This emphasis, he said, “stems from a kind of ethos of investing. You want to have some kind of sense of what the impact and the results [of your investing] are.” But while “the metrics we use to measure financial performance are very precise, the metrics we use to measure philanthropic performance are much less precise.”

It is difficult to measure, for example, whether a donation intended to foster Jewish identity does just that.

A particular challenge for Jewish charities is that younger donors “interpret philanthropy as healing the world,” not necessarily the Jewish world. “Their idea is tikkun olam, helping people and changing the world for the better. They are not so deeply aligned with Israel and Jewish causes” as their elders.

“Now that I’ve been to Israel,” he said in an aside, “I’ve seen the case for [donations to Israel] more clearly. Jewish identity is not exclusively wrapped up in the rituals of the faith. It’s also in this historic identity. You have to have a broad interpretation of what it means to be Jewish and a broader interpretation of what it means to heal the world.”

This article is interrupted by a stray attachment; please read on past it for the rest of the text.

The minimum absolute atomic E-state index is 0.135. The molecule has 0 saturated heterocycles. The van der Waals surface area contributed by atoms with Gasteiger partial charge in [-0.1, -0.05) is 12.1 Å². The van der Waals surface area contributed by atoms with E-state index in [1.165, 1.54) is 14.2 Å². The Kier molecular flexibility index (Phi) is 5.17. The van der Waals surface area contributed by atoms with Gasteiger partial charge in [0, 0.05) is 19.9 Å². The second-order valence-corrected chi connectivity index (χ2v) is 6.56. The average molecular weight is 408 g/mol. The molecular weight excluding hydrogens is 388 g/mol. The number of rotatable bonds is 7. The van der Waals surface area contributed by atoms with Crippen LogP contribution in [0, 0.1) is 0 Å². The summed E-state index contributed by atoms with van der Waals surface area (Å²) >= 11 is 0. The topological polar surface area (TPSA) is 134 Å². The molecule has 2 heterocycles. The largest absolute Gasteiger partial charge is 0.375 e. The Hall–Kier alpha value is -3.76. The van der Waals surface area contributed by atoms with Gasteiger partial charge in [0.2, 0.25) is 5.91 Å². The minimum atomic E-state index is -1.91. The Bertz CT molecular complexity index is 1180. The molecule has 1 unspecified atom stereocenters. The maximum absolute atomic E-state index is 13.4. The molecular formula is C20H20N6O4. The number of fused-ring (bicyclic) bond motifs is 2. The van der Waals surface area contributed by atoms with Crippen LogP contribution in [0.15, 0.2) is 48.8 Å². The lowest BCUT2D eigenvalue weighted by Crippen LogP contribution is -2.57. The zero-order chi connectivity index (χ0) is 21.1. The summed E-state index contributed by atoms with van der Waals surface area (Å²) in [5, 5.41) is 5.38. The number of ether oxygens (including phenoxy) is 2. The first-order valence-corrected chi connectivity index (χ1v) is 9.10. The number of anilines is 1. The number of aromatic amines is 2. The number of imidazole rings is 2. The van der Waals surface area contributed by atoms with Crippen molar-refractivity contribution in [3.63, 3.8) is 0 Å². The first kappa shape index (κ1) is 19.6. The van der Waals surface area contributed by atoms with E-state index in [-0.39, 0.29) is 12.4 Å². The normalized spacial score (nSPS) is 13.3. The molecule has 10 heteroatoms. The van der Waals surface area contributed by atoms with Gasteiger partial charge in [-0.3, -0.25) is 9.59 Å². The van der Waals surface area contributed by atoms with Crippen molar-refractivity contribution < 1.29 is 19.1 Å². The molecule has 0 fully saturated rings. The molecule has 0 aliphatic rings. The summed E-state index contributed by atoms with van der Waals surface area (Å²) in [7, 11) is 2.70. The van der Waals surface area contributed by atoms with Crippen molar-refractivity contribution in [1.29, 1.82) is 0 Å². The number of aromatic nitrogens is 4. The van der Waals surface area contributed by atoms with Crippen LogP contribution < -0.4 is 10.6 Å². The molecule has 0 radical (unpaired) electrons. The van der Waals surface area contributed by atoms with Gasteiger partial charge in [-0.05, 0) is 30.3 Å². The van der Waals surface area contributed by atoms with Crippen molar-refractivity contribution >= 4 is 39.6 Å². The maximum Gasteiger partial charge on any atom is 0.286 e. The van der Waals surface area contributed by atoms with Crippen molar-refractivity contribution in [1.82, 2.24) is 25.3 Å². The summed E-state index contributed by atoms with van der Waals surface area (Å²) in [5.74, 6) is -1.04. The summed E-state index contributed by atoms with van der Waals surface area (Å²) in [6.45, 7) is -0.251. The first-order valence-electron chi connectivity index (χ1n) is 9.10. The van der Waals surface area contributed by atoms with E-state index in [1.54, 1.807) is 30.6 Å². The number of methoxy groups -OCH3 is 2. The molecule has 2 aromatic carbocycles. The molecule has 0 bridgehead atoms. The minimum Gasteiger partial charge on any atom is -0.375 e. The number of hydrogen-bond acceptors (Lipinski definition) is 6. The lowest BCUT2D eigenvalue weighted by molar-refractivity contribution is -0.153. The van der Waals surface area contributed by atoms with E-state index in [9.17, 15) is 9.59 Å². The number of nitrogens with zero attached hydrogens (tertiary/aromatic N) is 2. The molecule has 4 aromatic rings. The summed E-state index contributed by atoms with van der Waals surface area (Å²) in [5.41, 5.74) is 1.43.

“The clever federations are reinventing themselves,” said Frumkin. The author of “Strategic Giving” (University of Chicago Press, 2006) — about effective philanthropy and how donors can develop a charitable agenda — he has some suggestions about how to do that.

First, he said, federations should create opportunities to engage and involve donors.

They should “build the tools for evaluation and performance measurement.”

And they should “serve as a vehicle for learning and donor development.”

Those are the three most important things, in Frumkin’s view, that federations can do “to ensure that the next generation of donors remain committed and interested in their work.”

 

More on: Major changes ahead at major Jewish charity